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Controlling permissions given to apps

Discussion in 'Android Lounge' started by CaptainStarbuck, Oct 27, 2014.

  1. CaptainStarbuck

    Thread Starter

    My only pet peeve with Android is that developers can ask for any permission and we really have no idea what they're doing with that permission. Access to Contacts and Internet gives any app the ability to consume my private data without limit. Write access to photos and file system gives an app the ability to read and transfer any data that isn't locked into a private repository. Why does a flashlight app need access to the camera or microphone? Why does Facebook need every possible permission? I know there are other postings on this topic and the general response is that specific apps probably have some valid application for accessing data per the requested permissions. That involves a Lot of trust - while at the same time we all know there are some malicious apps out there. How do we know which is which? We simply don't.

    If I authorize an app to read my Contacts, it's all or nothing. Like millions of other business people out there, I'm contractually obligated under NDA to keep some data private. What are the ramifications for me letting random apps get access to client contact information which might be considered private data? The same goes for client documents, photos of white boards from meetings, calendar appointment items, etc.

    I wish we could separate Android file systems and databases into those which we authorize for specific apps versus those which we do not authorize for anything other than personal use. For example, my full Contact list should be viewable to me only via the default apps or those which I authorize for phone, SMS, email, etc. All other apps should get access to separate databases where I can choose to save records of my choosing, linked back to the primary Contacts database for synchronization. Same for pictures and other files. And I should be able to lock and unlock camera, microphone, GPS, and other native functions so that they are only used when I authorize their use, and so that I know exactly how they're being used at the time.

    While Apple has too tight a hold on the app industry for iDevices, Google has almost no control over their app industry, and that "wild west" atmosphere has been a constant source of pain for those of us who want/need something more stable and secure.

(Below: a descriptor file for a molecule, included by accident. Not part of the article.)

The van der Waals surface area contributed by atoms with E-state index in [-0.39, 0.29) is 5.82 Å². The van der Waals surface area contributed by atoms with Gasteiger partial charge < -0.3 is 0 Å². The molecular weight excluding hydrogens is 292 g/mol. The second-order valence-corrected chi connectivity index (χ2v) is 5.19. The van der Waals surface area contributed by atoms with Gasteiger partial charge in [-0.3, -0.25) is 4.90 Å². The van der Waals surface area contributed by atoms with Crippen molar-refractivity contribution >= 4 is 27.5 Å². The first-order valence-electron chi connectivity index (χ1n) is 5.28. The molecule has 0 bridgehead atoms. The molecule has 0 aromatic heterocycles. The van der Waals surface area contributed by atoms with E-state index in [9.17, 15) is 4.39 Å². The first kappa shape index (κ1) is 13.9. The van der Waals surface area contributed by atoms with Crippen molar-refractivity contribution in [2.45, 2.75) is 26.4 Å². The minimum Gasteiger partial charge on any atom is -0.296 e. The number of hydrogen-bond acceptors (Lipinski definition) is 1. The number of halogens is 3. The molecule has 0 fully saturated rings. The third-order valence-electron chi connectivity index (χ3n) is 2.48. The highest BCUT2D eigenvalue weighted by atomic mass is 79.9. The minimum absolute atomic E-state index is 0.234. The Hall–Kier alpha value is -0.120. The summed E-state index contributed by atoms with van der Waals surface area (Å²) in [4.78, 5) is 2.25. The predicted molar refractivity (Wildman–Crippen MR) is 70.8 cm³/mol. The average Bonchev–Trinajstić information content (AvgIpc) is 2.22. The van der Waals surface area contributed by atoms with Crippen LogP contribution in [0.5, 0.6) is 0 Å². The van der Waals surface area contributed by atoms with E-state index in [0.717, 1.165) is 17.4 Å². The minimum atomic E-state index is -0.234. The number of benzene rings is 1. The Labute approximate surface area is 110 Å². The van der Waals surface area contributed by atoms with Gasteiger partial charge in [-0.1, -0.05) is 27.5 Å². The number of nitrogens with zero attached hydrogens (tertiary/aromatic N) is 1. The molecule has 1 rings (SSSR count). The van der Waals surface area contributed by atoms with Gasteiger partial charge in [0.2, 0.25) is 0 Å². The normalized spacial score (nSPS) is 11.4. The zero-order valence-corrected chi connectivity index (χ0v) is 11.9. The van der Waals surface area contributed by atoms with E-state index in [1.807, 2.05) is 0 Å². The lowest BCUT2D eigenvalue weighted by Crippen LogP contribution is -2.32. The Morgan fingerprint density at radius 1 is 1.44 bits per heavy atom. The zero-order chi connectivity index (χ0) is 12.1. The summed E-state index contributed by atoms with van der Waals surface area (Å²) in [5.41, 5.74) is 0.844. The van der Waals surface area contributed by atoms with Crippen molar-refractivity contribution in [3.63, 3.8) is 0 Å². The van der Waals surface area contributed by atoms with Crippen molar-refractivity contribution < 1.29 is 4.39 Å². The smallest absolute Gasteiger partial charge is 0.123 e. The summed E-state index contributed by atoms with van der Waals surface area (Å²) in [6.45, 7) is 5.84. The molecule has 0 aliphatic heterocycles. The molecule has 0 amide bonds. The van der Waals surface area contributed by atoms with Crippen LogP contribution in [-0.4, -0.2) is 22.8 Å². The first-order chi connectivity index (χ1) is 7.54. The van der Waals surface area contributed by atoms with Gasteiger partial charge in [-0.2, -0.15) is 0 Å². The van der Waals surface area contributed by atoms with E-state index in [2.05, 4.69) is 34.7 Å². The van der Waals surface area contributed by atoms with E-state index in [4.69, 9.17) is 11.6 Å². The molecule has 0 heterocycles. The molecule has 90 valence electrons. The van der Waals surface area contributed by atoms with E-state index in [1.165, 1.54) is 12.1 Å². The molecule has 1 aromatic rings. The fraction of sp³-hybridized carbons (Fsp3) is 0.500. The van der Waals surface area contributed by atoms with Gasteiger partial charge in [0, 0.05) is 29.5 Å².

So I'm hoping Google or someone can find an answer to this problem which has been with us from day-1, which is how to ensure that specific apps only get access to data that we want them to access. With every new release of the OS and API, I'm hoping to find new rules that force developers to conform to a better standard. But the situation only seems to get worse as every developer now feels it's acceptable to ask for all permissions - and the typical consumer is all to eager to click Yes to whatever is asked to use freeware.

    Thanks for your time and consideration.

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  2. mikedt

    mikedt 你好

    iOS apps can be a "wild west" when it comes to accessing your private information, but it's more of a "need to know". And Apple's premise is that you don't need to know and bother you about such things. You get the apps from the iTunes store, install them nice and smoothly, and no need to bother you with those pesky privacy permissions dialogues, it's all assumed to be yes, allow it.

    With Android, if you are concerned about a particular app's privacy permission, like say a flashlight or wallpaper app having private information permissions. And you feel uncomfortable about it, then either don't install it, or even email the app devs about it, enquiring why they need those permissions. Occasionally devs are lazy or inexperienced and turn all permissions on, even ones they don't need.
    Crashdamage likes this.
  3. CaptainStarbuck

    Thread Starter

    Thank you for your response and info about iOS. It seems our only solutions right now are:

    1) Don't load the app.
    2) Contact an author directly and try to determine from the warm-fuzzies we get just how much we trust that individual.
    3) Look at comments to see if anyone has raised a flag about permissions. This is unlikely as most people just Accept whatever is required.